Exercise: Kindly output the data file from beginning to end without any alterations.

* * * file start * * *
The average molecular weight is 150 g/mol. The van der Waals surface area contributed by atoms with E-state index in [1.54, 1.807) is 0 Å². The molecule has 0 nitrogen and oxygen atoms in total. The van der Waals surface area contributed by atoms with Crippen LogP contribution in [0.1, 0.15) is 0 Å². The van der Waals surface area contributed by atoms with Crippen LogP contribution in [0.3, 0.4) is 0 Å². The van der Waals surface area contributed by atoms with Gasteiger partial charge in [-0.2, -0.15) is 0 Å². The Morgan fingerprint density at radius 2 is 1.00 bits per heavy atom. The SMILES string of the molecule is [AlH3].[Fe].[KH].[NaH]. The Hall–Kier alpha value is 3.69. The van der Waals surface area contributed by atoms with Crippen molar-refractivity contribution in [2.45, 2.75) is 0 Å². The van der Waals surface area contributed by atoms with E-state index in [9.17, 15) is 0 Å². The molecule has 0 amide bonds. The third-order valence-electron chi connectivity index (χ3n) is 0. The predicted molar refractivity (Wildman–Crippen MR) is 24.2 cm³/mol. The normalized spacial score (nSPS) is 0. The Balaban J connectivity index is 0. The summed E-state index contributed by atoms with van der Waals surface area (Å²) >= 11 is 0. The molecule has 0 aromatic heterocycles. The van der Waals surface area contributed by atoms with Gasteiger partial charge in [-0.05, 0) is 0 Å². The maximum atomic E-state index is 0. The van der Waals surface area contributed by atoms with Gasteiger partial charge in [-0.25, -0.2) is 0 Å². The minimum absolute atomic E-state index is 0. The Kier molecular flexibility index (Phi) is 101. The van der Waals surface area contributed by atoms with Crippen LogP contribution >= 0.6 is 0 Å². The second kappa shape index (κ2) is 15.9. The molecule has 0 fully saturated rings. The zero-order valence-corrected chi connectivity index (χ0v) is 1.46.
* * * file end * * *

The average molecular weight is 150 g/mol. The van der Waals surface area contributed by atoms with E-state index in [1.54, 1.807) is 0 Å². The molecule has 0 nitrogen and oxygen atoms in total. The van der Waals surface area contributed by atoms with Crippen LogP contribution in [0.1, 0.15) is 0 Å². The van der Waals surface area contributed by atoms with Crippen LogP contribution in [0.3, 0.4) is 0 Å². The van der Waals surface area contributed by atoms with Gasteiger partial charge in [-0.2, -0.15) is 0 Å². The Morgan fingerprint density at radius 2 is 1.00 bits per heavy atom. The SMILES string of the molecule is [AlH3].[Fe].[KH].[NaH]. The Hall–Kier alpha value is 3.69. The van der Waals surface area contributed by atoms with Crippen molar-refractivity contribution in [2.45, 2.75) is 0 Å². The van der Waals surface area contributed by atoms with E-state index in [9.17, 15) is 0 Å². The molecule has 0 amide bonds. The third-order valence-electron chi connectivity index (χ3n) is 0. The predicted molar refractivity (Wildman–Crippen MR) is 24.2 cm³/mol. The normalized spacial score (nSPS) is 0. The Balaban J connectivity index is 0. The summed E-state index contributed by atoms with van der Waals surface area (Å²) >= 11 is 0. The molecule has 0 aromatic heterocycles. The van der Waals surface area contributed by atoms with Gasteiger partial charge in [-0.05, 0) is 0 Å². The maximum atomic E-state index is 0. The van der Waals surface area contributed by atoms with Gasteiger partial charge in [-0.25, -0.2) is 0 Å². The minimum absolute atomic E-state index is 0. The Kier molecular flexibility index (Phi) is 101. The van der Waals surface area contributed by atoms with Crippen LogP contribution >= 0.6 is 0 Å². The second kappa shape index (κ2) is 15.9. The molecule has 0 fully saturated rings. The zero-order valence-corrected chi connectivity index (χ0v) is 1.46.